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The Book of Mormon Sells For $67,500

The Book of Mormon Sells For $67,500
A rare first edition of The Book of Mormon sold to a collector for $67,500.
The 1830 first edition of the Book of Mormon,  went for more than the last 17 copies on the auction market. In a 2008 sale at Swann Gallery’s it sold for $75,000. Swann holds the record for this rare true first edition, set in 2007 at $180,000. What makes this edition unusual is that it is the only one to list Joseph Smith as the “author and proprietor” rather than the translator. Mormon-related documents continue to perform well, with the diary of a Methodist preacher named Benajah Williams, in which he describes a meeting that may have inspired Smith’s first vision, selling for $13,750. Additional Mormon highlights included a published response by Joseph Smith to a letter from J.A. Bennett, 1844, which sold for $6,750, and a letter by Wilford Woodruff describing the Mormon settlement and the development of Utah, 1877, which reached $25,000.

Sale prices for Revolutionary War material were even stronger than usual, with several lots going many times above their high estimates. Notably, a newspaper printing of Thomas Paine’s 1777 American Crisis brought $37,500, while notes taken during the 1782 Continental Congress by member Arthur Middleton, which include the first reference to Vermont’s statehood, sold for $55,000.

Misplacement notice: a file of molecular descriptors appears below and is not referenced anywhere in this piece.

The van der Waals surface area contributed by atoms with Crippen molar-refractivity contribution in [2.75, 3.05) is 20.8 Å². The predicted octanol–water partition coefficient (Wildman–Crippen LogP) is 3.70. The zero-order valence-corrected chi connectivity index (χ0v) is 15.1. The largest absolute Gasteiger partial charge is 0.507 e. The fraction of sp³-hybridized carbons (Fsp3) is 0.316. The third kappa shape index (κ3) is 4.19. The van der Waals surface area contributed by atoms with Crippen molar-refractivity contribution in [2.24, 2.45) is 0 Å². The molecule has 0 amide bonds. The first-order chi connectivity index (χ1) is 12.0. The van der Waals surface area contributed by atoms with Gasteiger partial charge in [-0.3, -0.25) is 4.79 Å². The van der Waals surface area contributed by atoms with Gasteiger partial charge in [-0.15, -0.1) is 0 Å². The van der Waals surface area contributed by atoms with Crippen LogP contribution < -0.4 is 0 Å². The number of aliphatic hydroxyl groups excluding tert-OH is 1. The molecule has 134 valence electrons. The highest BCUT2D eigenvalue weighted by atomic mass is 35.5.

Works from the Timothy Treacy collection of historic Californiana performed well in the sale, selling over 90% of the 35 lots offered and setting numerous auction records. An inscribed first edition of Clarence King’s Mountaineering in the Sierra Nevada, 1872, brought $8,750, a record for the author. Another record was $2,750 for a first edition of Charles F. McGlashan’s History of the Donner Party, 1879. A portfolio of photographs of the Sierra Nevada Mountain Range from the 1930s by Clinton C. Clarke sold for $9,375, over six times the high estimate, while a first edition of Thomas J. Farnham’s Travels in the Californias, and Scenes of the Pacific Ocean, 1844, doubled its estimate to sell for $8,125.

Another record was set by a rare 1796 illustrated Bible, published in Philadelphia by Berriman & Co., which sold for $1,500.

Institutions did very well at the sale. Most notably, the Society of the Cincinnati won a 1776 orderly book detailing the defenses of New York; the South Caroliniana Library at the University of South Carolina bid successfully on an important 1782 Henry Laurens letter; the Massachusetts Historical Society won an anti-abolition broadside by George Francis Train, 1862; the New-York Historical Society won three lots including a group of Holland Tunnel blueprints; and the Connecticut River Museum acquired a diary by river pilot John Ingraham.

Book Department Director and Americana Specialist Rick Stattler said, “Prices remained strong, particularly for Revolutionary War material, reflecting a busy week—we had a large crowd waiting at our door when the preview opened. Private collectors were very active in the sale, picking up four of the top ten lots.”

Book Reviews

Suzanna, co-owns and publishes the newspaper Times Square Chronicles or T2C. At one point a working actress, she has performed in numerous productions in film, TV, cabaret, opera and theatre. She has performed at The New Orleans Jazz festival, The United Nations and Carnegie Hall. She has a screenplay and a TV show in the works, which she developed with her mentor and friend the late Arthur Herzog. She is a proud member of the Drama Desk and the Outer Critics Circle and was a nominator. Email: suzanna@t2conline.com

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